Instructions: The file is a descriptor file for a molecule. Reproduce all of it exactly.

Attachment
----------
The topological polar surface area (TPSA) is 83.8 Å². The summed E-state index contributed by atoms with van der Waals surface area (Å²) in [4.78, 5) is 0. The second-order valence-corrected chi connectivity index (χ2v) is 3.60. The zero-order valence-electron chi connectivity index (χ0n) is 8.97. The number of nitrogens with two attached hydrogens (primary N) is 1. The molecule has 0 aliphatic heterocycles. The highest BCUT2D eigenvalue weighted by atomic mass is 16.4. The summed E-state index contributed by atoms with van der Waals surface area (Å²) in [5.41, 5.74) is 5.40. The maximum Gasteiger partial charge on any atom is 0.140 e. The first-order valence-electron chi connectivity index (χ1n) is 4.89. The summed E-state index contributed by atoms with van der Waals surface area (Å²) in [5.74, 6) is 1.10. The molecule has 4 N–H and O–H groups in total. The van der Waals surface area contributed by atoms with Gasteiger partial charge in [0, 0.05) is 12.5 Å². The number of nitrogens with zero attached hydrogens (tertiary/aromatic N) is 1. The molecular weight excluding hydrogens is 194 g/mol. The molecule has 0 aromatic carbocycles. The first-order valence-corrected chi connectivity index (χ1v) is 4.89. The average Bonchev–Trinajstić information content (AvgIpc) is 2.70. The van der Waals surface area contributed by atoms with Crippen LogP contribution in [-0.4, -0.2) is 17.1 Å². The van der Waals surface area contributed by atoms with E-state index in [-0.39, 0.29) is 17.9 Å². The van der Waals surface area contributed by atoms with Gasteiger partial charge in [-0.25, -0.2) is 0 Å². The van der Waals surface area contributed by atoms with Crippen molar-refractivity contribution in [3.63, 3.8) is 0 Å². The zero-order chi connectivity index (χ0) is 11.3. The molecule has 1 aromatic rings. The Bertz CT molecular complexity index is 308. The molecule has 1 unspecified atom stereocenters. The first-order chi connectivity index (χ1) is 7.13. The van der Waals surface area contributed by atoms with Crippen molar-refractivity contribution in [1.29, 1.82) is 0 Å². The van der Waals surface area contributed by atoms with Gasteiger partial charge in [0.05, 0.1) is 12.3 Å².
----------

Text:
The topological polar surface area (TPSA) is 83.8 Å². The summed E-state index contributed by atoms with van der Waals surface area (Å²) in [4.78, 5) is 0. The second-order valence-corrected chi connectivity index (χ2v) is 3.60. The zero-order valence-electron chi connectivity index (χ0n) is 8.97. The number of nitrogens with two attached hydrogens (primary N) is 1. The molecule has 0 aliphatic heterocycles. The highest BCUT2D eigenvalue weighted by atomic mass is 16.4. The summed E-state index contributed by atoms with van der Waals surface area (Å²) in [5.41, 5.74) is 5.40. The maximum Gasteiger partial charge on any atom is 0.140 e. The first-order valence-electron chi connectivity index (χ1n) is 4.89. The summed E-state index contributed by atoms with van der Waals surface area (Å²) in [5.74, 6) is 1.10. The molecule has 4 N–H and O–H groups in total. The van der Waals surface area contributed by atoms with Gasteiger partial charge in [0, 0.05) is 12.5 Å². The number of nitrogens with zero attached hydrogens (tertiary/aromatic N) is 1. The molecular weight excluding hydrogens is 194 g/mol. The molecule has 0 aromatic carbocycles. The first-order valence-corrected chi connectivity index (χ1v) is 4.89. The average Bonchev–Trinajstić information content (AvgIpc) is 2.70. The van der Waals surface area contributed by atoms with Crippen LogP contribution in [-0.4, -0.2) is 17.1 Å². The van der Waals surface area contributed by atoms with E-state index in [-0.39, 0.29) is 17.9 Å². The van der Waals surface area contributed by atoms with Gasteiger partial charge in [-0.25, -0.2) is 0 Å². The van der Waals surface area contributed by atoms with Crippen molar-refractivity contribution in [3.63, 3.8) is 0 Å². The zero-order chi connectivity index (χ0) is 11.3. The molecule has 1 aromatic rings. The Bertz CT molecular complexity index is 308. The molecule has 1 unspecified atom stereocenters. The first-order chi connectivity index (χ1) is 7.13. The van der Waals surface area contributed by atoms with Crippen molar-refractivity contribution in [1.29, 1.82) is 0 Å². The van der Waals surface area contributed by atoms with Gasteiger partial charge in [0.05, 0.1) is 12.3 Å².